Friday, December 01, 2006

Yeah, but how will it play in Peoria?

An abuse of power update:

Here's the Militarism Commissioned Act at work. A non-citizen named Ali Saleh Kahlah al-Marri gets picked up in Peoria, Illinois. He's charged with credit card fraud and making false statements to the FBI. One month before his trial, the trial is suddenly postponed. Why? Since al-Marri refused to cooperate with the FBI, the administration designated him as an "enemy combatant." In other words, the administration forced him to choose between cooperating or losing his due process rights, not to mention the presumption of innocence. His new trial date is right around never.

Former AG Ashcroft talks about the case in his new book:
Ashcroft observes that under the laws of war, an enemy combatant can even be killed on the spot. The government held its fire in Peoria. But it is intent on holding al-Marri "without charge or trial until the end of the war," as Ashcroft puts it. And the government thinks it has a new tool for doing so: the Military Commissions Act of 2006.

This is the law that Congress rushed to pass in the fall to strip the Guantanamo detainees of their rights to challenge their detentions by bringing habeas corpus petitions in federal court. The MCA could have been limited to people picked up outside the United States. But its language is broader: It bars habeas claims by any noncitizen determined by the government to be an enemy combatant (or "awaiting such determination"). This, the government argues, means that it could pick up al-Marri in Peoria one day and the next day stick him in a military brig indefinitely, with no chance of redress in court.

And the end of the so-called war, of course, is sometime between now and never.

So, what's the problem? Here's the problem:
The government's handling of al-Marri is an utter departure from historical practice. Noncitizens in the United States have constitutional rights, including the right to due process if they face criminal charges. When they're convicted, they routinely file habeas petitions, as they have for centuries. The Supreme Court explained all of this in a 2001 case, INS v. St. Cyr, in which the government wanted to deport an immigrant convicted of a crime without any judicial review. The court forbade that, saying that the constitution protects the rights of "all persons in the United States."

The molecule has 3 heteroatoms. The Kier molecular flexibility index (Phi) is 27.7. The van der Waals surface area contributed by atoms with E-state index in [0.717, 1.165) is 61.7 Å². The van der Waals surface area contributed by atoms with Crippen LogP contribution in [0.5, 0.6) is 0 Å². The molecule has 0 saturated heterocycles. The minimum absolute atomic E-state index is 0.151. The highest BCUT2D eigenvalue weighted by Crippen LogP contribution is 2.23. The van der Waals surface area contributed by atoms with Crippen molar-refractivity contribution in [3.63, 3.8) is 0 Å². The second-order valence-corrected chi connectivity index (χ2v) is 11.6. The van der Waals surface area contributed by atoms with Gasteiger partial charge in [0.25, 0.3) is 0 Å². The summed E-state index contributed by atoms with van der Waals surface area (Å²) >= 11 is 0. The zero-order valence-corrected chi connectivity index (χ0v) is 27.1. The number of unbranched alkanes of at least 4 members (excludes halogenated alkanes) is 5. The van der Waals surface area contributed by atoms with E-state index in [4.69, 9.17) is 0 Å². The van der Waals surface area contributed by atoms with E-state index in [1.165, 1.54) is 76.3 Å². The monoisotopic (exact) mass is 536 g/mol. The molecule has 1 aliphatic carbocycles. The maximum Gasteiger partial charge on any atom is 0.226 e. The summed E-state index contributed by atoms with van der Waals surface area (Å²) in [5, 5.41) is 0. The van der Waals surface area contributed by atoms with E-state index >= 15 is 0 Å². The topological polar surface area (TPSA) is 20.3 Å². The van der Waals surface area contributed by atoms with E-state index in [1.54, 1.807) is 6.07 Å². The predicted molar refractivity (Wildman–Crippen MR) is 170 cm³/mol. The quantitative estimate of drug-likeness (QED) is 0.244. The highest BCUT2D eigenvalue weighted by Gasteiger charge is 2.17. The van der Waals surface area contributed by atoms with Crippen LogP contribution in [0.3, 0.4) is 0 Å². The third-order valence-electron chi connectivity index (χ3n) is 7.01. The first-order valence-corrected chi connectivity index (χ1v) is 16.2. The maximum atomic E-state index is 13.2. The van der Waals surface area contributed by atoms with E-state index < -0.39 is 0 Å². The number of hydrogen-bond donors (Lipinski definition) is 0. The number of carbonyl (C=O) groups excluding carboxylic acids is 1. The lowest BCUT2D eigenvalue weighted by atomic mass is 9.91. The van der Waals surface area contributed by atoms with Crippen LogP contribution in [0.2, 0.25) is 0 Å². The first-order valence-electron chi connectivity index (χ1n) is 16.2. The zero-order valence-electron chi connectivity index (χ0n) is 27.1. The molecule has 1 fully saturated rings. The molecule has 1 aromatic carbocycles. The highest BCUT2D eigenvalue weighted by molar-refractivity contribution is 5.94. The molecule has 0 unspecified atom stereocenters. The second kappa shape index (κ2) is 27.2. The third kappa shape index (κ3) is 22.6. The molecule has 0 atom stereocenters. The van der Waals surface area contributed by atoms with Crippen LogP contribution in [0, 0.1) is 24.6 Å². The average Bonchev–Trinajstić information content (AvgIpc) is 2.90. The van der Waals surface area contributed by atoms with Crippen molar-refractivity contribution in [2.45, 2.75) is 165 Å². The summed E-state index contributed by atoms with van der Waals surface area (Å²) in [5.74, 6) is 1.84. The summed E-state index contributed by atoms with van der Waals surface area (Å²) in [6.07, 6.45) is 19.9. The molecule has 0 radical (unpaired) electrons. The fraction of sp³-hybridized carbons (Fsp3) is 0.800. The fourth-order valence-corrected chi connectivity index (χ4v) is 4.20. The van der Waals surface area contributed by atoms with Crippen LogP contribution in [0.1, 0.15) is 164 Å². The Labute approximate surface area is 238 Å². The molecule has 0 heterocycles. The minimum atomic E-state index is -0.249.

Then again, what am I thinking? Of course you can trust the government. Just ask Brandon Mayfield. You may remember Mayfield. He is the Oregon attorney who was held for two weeks in connection with the Madrid bombing only for the government to later realize, uh, whoops, didn't quite get that one right. Abusive provisions of the USA PATRIOT Act were used to investigate Mayfield, including the expansion of the sneak-and-peek warrants, which allowed agents to bust into Mayfield's home, take things, and never tell him they were there.

This week Mayfield, his wife, and his kids got what they deserve: A $2 million apology from the government.
"You almost never see something like this," said Peter Neufeld, co-director of the Innocence Project, a legal clinic in New York City. "It's extraordinary, but the harm caused him was extraordinary. What I really think it speaks to is just how clearly the U.S. government crossed the line when it went after Mayfield."

And the best part?
The settlement includes an unusual condition that frees the government from future liability except in one important area: Mr. Mayfield is allowed to continue a lawsuit seeking to overturn parts of the Patriot Act as a violation of the Fourth Amendment protection against unreasonable search and seizure.

That's right. Go get 'em, bro.

Finally this week, the Justice Department announced that it will do some investigating into the NSA's warrantless surveillance program. The Albany Times Union is wary:
According to a Washington Post report, Mr. Fine intends to examine only how the Justice Department has used information obtained by the National Security Agency under the surveillance program, and whether department lawyers complied with its "legal requirements." But the larger issue the one that matters most is whether the program is legal at all, and Mr. Fine's investigation won't even touch on that.
If he issues a report claiming the material obtained under the program hasn't been abused, and that there are safe guards in place to protect the privacy of Americans, the White House will be able to argue that the Democrats' investigations aren't necessary.

But they are. This controversy involves nothing less than the basic constitutional liberties. No hastily arranged Justice Depart ment probe should whitewash that fact away.

Andy in H-burg

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